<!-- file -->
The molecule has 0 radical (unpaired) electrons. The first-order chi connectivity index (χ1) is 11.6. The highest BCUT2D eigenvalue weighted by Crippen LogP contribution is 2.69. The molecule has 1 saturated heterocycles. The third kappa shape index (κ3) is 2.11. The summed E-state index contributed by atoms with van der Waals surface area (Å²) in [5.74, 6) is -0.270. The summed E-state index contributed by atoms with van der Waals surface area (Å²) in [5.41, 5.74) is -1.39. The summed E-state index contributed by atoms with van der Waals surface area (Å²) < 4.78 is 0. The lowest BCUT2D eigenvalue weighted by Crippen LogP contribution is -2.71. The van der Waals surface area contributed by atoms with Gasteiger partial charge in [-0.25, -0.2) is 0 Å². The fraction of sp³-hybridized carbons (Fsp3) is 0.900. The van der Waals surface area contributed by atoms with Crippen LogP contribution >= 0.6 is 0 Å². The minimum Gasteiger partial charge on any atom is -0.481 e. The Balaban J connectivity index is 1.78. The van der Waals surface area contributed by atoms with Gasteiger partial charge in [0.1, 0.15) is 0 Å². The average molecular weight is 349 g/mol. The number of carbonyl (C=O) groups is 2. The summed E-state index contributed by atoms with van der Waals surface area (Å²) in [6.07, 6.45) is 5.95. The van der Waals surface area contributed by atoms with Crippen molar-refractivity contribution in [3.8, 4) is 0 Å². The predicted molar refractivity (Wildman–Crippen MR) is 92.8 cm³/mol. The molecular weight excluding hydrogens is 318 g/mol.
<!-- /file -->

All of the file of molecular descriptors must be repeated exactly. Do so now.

The molecule has 0 radical (unpaired) electrons. The first-order chi connectivity index (χ1) is 11.6. The highest BCUT2D eigenvalue weighted by Crippen LogP contribution is 2.69. The molecule has 1 saturated heterocycles. The third kappa shape index (κ3) is 2.11. The summed E-state index contributed by atoms with van der Waals surface area (Å²) in [5.74, 6) is -0.270. The summed E-state index contributed by atoms with van der Waals surface area (Å²) in [5.41, 5.74) is -1.39. The summed E-state index contributed by atoms with van der Waals surface area (Å²) < 4.78 is 0. The lowest BCUT2D eigenvalue weighted by Crippen LogP contribution is -2.71. The van der Waals surface area contributed by atoms with Gasteiger partial charge in [-0.25, -0.2) is 0 Å². The fraction of sp³-hybridized carbons (Fsp3) is 0.900. The van der Waals surface area contributed by atoms with Crippen LogP contribution >= 0.6 is 0 Å². The minimum Gasteiger partial charge on any atom is -0.481 e. The Balaban J connectivity index is 1.78. The van der Waals surface area contributed by atoms with Gasteiger partial charge in [0.1, 0.15) is 0 Å². The average molecular weight is 349 g/mol. The number of carbonyl (C=O) groups is 2. The summed E-state index contributed by atoms with van der Waals surface area (Å²) in [6.07, 6.45) is 5.95. The van der Waals surface area contributed by atoms with Crippen molar-refractivity contribution in [3.8, 4) is 0 Å². The predicted molar refractivity (Wildman–Crippen MR) is 92.8 cm³/mol. The molecular weight excluding hydrogens is 318 g/mol.